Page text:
Filmed in Puerto Vallarta, Mexico, by Keller Entertainment Group and Western Intl. Syndication in association with Balenciaga Prods. Executive producers, Max Keller, Jacques Konckier, Micheline Keller; co-executive producers, Arthur M. Lieberman, Chris Lancey, Francois Lesterlin; producer, Peter Chesney; directors, Frank Wayne, Chuck Bail; writers, Harry Ackerman, Charles Henry Fabian; Move over, Hercules and Xena. Some beefcake-y company has arrived in the ever-so-buff form of Conan — the one who wades through forests, not monologues — and it will surprise few that the guy is often as clueless as he is shirtless. Saturday episode of the series that launched in September finds “Conan” in mid-wheezin’ form, struggling to poke fun at itself without acknowledging that the whole enterprise is a goof to begin with.
Show succeeds mostly in elevating the grunt to an art form and promoting the loincloth/headband ensemble as a fashion statement. We’re also treated to a few decent sword fights.
Where “Conan” runs into trouble is when its characters are moved to speak.
Conan: “If it rains, the water will rise.” Nothing gets past this guy.
Episode, entitled “The Ruby Fruit Forest,” finds the washboard-toned Conan (Ralf Moeller) looking for gems in all the wrong places with his pint-size pal Otli (Danny Woodburn), the dreadlocked Bayu (T.J. Storm) and the bald-headed, mute Zzeben (Robert McCray), who must have been rendered speechless after discovering what his parents had named him.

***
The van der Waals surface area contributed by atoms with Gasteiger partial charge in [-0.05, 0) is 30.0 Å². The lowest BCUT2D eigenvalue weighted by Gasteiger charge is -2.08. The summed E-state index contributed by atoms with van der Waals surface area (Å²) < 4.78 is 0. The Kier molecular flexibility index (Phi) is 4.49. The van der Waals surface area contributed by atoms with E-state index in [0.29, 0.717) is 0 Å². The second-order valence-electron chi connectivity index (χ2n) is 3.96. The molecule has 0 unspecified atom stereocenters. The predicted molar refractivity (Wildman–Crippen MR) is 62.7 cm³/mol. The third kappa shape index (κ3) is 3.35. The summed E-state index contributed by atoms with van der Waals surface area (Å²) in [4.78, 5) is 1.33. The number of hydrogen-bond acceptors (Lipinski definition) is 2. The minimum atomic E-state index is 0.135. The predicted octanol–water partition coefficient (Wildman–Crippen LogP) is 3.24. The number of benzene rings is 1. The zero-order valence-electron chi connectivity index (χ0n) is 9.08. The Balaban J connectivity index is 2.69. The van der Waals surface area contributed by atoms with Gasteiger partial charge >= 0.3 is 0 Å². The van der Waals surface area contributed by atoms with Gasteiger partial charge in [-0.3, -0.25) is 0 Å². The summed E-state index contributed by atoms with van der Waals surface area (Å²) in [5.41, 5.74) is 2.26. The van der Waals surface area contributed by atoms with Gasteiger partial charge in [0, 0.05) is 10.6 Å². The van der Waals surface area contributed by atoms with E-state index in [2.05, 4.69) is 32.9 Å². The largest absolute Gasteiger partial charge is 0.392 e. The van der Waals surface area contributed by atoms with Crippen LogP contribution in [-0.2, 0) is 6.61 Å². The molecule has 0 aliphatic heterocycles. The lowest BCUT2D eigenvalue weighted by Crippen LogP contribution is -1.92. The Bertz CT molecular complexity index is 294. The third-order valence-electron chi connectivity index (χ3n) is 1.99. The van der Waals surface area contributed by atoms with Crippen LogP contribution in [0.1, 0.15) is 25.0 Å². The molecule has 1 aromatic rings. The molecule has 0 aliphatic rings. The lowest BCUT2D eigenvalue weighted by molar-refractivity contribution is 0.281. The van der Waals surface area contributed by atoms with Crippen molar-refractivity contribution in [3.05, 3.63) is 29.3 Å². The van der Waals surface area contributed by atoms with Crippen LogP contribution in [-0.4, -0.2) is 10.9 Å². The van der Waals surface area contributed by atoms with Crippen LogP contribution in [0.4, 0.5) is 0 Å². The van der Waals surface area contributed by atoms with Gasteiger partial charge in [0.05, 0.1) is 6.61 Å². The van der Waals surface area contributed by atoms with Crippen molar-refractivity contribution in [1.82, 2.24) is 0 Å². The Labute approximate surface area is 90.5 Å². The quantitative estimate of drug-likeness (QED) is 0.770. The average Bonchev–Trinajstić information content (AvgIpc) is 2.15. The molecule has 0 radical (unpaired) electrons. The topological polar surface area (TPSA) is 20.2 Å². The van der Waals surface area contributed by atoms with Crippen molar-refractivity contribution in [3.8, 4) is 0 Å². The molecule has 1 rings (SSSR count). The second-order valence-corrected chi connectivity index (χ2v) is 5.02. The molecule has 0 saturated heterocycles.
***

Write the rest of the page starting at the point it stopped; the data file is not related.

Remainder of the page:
As closely as can be determined from weak script by Harry Ackerman and Charles Henry Fabian, the Conan gang is forced to trek into the forest after dwarf Otli disappears. They finally locate Otli, living with a bunch of pioneer environmentalists who have painted their faces to resemble the flag of some unknown European nation. The paint does nothing for their intellect, since they have determined that Otli isn’t a man but a god — the primeval equivalent of appointing Herve Villechaize prime minister on his looks alone.
Anyway, they all go searching for rubies, soon to be joined by a bunch of bad guys wearing headgear that resembles metal versions of the Water Buffalo Lodge hats on “The Flintstones.” This makes it instantly difficult to take them seriously.
“Take me to the stones,” commands Bayu to a young boy. And how many of us have heard that same demand from our spouses recently?
Things get progressively weirder as the hour, directed by Chuck Bail, moves along. A forest girl is moved to ask the mute Zzeben, “If you could speak, what would you say to me?” Whoops, sorry, can’t talk. Try a yes-or-no question, please.
Then a wizard suddenly shows up and turns a woman into a dog before conducting a conversation with a disembodied, talking skull that has the uncanny ability to give Conan location updates when fed a ruby.
“Hercules: The Legendary Journeys” and “Xena: Warrior Princess” are positively highbrow compared with “Conan,” whose self-aware cheeky elements fall flat. Moeller proves somewhat charisma-challenged as the Conemeister, good with a sword but lame with a line. Not that he’s given much to utter in the first place.
McCray is the lucky one. He doesn’t have to say anything, allowing his grunts to speak for themselves. Puerto Vallarta location scenery is gorgeous. Tech credits are fine.